Obviously the study could not rely on just the observation of the owner, as it might be biased. But acquaintances rated the dog in the same way as the owner did.
This is the standard personality guidelines for personality comparison:
Neuroticism or emotional stability – is a person oversensitive and nervous, or secure and confident?
Extraversion – is the person outgoing, sociable and energetic, or solitary and reserved?
Agreeableness –is a person friendly and compassionate, or cold and unkind?
Conscientiousness – is the person hard-working, efficient and organised, or easy-going, lazy or careless?
Openness – Intelligence levels – is the person inventive and curious, or consistent and cautious?
When the owners rate the personality of their dogs, using a test developed by the University of Texas to measure a dog’s personality, the owners rated their dogs as similar to themselves in all five of the personality traits. Family members rated the dog as well and the results showed, that in four out of the five personality characteristics, these family members saw the same traits in the dog as in the dog’s owner. However, both these studies apply to one dog households. If there are more than one, the similarities become less consistent.
A study by the University of Vienna, published in the journal PLOS, recruited 132 dogs and their owners, monitoring the stress of each member of the pair using both behavioural tests (how they reacted to perceived threats in the lab) and physical markers (heart rate and saliva samples to detect the stress hormone cortisol). The scientists found that the more anxious the owner, the more neurotic the dog. If the owner was relaxed, so was the dog.
Why do these similarities exist? Maybe because the owners tend to pick dogs who are similar to themselves. But even more, through our daily interactions with them we shape their personality. Of course this is a complicated issue. Do friendly people choose friendly dogs? Or do friendly people take their dogs out more so that the dog becomes better socialised? Dr Stanley Coren, professor of psychology at the University of British Columbia, researched 6000 people’s personalities in 1996 to bring out a chart that predicted the breed of dog that they were likely to choose. The data from that study, which resulted in the book Why We Love the Dogs We Do, was not a comparison of the personality traits of the dog and its owner, but on how the personality of the human affected his attitude toward certain types of dogs. For instance, the study found that individuals who owned aggressive breed dogs had life histories associated with aggression.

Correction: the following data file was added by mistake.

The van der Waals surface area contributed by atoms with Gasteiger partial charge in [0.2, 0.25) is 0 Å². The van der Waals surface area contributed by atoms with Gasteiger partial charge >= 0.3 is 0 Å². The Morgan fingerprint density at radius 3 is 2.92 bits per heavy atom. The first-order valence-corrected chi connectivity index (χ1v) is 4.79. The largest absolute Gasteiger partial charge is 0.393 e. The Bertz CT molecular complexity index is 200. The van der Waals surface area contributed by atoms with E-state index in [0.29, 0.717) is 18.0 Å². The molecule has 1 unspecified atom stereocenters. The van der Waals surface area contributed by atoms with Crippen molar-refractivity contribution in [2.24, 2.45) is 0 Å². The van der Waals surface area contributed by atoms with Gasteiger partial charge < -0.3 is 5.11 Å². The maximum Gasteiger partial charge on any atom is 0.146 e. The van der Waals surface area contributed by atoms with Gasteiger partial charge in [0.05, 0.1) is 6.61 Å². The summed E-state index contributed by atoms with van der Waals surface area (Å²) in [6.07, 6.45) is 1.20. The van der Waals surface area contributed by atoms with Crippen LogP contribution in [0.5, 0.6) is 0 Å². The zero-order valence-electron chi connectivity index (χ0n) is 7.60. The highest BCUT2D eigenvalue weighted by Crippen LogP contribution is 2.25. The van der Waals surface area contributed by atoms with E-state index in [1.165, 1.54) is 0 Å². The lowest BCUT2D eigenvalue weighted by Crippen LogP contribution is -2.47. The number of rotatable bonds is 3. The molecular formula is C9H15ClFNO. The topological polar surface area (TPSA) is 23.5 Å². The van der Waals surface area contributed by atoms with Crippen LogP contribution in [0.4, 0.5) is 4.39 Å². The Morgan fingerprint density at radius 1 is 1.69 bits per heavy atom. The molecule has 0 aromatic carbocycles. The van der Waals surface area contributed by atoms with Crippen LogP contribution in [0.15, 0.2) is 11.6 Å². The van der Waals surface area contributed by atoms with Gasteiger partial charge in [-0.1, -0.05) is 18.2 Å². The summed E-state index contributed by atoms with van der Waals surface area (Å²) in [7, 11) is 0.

When Lambu came to me he had been thrown out of three homes for bad behaviour. Alpha male, he needed attention and would not tolerate any other dogs. For the first few months he drove away all the other 24 that live with me, and took the entire front of the house for himself. As time went on, he has become far less aggressive, gets on with the dogs and is a mature well balanced personality whom one can talk to. All my dogs are throwaways, or crippled in some fashion. When they settle down, none of them are competitive, all of them are curious and they tolerate people while wandering through the world with their own personal agendas. We share many traits. They came in having suffered through contact with the world. In my no-demand house they relax, as do the insects, birds, monkeys and the occasional snake
Dog personalities aren’t set in stone. They change as they grow and are influenced by their lifestyles and experiences. The dog you take home from the shelter isn’t the same dog you’ll have a year from now. You have the power to change it. Nurture is more important than nature.

(To join the animal welfare movement contact gandhim@nic.in, www.peoplefor animalsindia.org)